As the healthcare industry moves away from fee-for-service, community-based health plans have paved the way by designing alternative payment models--and their successes can guide the efforts of other payers, according to a new issue brief.
The brief, from the Alliance of Community Health Plans, describes overall best practices that can apply to both integrated delivery models and plans that contract with outside providers. To show how these strategies helped insurers design innovative payment models, the brief highlights the experience of several high-performing ACHP plans.
Here's the strategies the brief recommends:
- Introduce risk gradually while investing in care management capabilities. Massachusetts-based Tufts Health Plan, for example, has learned that it takes a practice a minimum of two to three years to move to some degree of risk sharing, and at least five years to move to a full-risk, capitated payment. Michigan-based Priority Health, meanwhile, encourages practices to create a care management infrastructure by including a care management fee in the pay-for-performance element of its model.
- Base performance improvement measures on the goals of physician practices. For UPMC Health Plan, an integrated system in Pennsylvania, this means working directly with providers to develop custom outcomes measures after a practice has demonstrated its ability to improve care on process measures and patient flow. The brief says this strategy increased providers' satisfaction because they had a part in developing the model.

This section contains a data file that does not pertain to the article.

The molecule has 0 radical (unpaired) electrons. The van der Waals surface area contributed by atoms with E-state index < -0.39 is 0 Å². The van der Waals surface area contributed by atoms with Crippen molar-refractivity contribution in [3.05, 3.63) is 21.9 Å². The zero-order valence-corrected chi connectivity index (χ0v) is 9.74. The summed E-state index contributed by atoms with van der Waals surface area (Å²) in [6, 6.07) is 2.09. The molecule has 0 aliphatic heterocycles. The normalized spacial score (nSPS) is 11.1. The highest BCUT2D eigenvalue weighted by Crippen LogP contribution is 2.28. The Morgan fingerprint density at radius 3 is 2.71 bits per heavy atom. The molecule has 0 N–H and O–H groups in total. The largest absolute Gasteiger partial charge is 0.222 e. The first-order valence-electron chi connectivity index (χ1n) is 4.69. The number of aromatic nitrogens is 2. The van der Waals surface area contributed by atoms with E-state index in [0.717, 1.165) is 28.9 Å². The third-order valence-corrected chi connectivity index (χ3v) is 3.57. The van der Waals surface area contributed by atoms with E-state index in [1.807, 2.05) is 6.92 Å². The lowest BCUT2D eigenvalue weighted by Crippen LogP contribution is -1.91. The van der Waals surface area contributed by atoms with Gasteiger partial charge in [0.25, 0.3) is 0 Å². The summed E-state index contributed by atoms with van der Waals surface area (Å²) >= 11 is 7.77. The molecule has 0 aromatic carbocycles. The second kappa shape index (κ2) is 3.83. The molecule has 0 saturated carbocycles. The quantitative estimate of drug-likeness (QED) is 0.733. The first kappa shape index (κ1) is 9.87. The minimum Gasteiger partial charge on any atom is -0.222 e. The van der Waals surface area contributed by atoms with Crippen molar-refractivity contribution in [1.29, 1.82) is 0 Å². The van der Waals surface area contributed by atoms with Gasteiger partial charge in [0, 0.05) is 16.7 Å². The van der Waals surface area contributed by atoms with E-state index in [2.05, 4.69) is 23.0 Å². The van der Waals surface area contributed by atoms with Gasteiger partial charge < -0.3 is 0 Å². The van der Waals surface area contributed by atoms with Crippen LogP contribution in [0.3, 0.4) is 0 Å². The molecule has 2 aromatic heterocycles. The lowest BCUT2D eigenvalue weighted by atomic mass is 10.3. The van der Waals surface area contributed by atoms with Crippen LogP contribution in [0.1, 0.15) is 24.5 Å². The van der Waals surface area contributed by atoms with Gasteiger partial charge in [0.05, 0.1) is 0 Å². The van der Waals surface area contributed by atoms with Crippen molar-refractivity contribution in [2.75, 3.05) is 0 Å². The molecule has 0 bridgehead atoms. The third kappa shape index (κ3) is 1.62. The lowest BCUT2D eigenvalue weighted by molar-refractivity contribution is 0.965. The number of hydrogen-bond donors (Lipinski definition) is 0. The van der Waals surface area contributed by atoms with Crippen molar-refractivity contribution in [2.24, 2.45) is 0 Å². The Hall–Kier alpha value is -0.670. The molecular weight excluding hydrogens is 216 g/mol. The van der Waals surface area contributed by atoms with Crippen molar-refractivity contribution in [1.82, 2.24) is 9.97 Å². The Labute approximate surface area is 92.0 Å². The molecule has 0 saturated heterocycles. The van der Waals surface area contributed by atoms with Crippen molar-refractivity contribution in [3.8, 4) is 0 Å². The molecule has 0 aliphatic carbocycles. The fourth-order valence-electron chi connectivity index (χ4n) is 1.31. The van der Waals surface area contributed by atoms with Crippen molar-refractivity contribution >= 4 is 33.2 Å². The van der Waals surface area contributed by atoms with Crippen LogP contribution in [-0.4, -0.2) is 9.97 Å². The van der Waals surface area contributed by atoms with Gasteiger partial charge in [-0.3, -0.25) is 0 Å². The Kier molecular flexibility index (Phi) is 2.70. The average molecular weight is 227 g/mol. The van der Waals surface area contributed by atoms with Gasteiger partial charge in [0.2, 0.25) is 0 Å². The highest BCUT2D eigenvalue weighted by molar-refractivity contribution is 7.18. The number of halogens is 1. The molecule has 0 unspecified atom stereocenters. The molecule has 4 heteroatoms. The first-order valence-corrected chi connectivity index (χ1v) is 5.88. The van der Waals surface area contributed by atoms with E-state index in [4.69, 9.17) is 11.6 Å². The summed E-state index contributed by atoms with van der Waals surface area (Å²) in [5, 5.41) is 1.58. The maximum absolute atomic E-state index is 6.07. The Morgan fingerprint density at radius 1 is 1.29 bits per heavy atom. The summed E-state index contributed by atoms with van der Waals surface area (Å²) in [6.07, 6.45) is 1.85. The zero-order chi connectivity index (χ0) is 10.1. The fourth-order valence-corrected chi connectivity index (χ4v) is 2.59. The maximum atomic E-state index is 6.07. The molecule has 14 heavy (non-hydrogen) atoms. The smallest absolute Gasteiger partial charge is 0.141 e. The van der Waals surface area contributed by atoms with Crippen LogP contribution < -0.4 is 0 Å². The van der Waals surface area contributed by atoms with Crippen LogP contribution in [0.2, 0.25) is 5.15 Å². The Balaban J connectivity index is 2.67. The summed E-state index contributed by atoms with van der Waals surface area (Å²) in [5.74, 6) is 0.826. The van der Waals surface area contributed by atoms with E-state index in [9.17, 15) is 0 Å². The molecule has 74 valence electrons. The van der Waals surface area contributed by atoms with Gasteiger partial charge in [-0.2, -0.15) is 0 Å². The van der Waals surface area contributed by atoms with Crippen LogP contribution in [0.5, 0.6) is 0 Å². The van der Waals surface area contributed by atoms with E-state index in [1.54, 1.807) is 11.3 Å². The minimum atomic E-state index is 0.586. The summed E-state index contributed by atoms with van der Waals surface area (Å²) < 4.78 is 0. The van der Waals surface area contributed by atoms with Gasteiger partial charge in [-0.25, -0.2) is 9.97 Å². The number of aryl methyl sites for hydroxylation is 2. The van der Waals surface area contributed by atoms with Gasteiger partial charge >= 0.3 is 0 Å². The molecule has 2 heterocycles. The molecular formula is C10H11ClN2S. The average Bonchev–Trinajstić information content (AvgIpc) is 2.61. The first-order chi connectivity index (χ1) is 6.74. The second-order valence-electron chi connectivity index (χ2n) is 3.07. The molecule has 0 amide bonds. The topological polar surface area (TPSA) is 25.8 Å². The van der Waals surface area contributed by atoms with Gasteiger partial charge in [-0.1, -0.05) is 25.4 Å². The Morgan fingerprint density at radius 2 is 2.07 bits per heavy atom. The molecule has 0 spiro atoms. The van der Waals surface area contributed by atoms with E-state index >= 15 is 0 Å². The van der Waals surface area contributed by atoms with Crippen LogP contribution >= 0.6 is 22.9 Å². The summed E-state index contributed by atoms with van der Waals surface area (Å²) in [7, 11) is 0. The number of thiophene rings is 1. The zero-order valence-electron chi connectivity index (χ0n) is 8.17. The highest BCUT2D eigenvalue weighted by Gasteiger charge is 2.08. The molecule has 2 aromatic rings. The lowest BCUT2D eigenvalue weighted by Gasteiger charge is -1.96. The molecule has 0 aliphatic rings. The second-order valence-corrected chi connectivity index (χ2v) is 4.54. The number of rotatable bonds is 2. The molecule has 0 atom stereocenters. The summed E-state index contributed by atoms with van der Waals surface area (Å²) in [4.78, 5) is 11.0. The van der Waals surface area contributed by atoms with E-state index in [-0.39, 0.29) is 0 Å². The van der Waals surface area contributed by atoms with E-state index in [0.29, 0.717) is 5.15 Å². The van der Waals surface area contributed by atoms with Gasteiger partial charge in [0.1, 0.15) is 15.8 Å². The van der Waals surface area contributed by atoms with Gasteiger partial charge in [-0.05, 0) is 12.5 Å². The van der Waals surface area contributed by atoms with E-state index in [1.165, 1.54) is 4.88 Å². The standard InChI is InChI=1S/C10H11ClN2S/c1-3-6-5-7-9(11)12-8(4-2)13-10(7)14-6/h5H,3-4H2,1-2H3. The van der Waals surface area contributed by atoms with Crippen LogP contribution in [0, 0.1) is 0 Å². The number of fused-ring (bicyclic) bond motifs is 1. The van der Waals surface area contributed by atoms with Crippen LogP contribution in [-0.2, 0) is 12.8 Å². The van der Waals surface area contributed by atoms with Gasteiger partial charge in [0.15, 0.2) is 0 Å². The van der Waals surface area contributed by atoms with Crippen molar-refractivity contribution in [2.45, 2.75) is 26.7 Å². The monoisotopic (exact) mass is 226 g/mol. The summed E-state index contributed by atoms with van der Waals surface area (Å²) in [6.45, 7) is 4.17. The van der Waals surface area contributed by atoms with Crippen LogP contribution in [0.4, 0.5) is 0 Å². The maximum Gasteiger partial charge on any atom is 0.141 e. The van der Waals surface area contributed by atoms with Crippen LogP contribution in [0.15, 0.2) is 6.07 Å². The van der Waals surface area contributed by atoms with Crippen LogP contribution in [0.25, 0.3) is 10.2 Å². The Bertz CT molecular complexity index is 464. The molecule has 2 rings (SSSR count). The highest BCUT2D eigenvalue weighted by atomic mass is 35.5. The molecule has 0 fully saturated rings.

- Develop actionable performance data and initiate frequent payer-provider engagement. To aid in this effort, New York-based Capital District Physicians' Health Plan proactively provides practices with reports that recommend specific focus areas, such as reducing emergency department visits or improving medication adherence. And Minnesota's HealthPartners meets with all care team members regularly as it transitions to a value-based model.
- Target payment to individual physicians as well as at the practice level. Wisconsin-based Security Health Plan, for example, found it initially was not able to achieve its desired results through a Medicare Advantage pay-for-performance program. So it redesigned the program to provide payments to physicians rather than only to clinics, with provider organizations agreeing to distribute a greater portion of the shared savings pool to higher performers.
To learn more:
- read the brief
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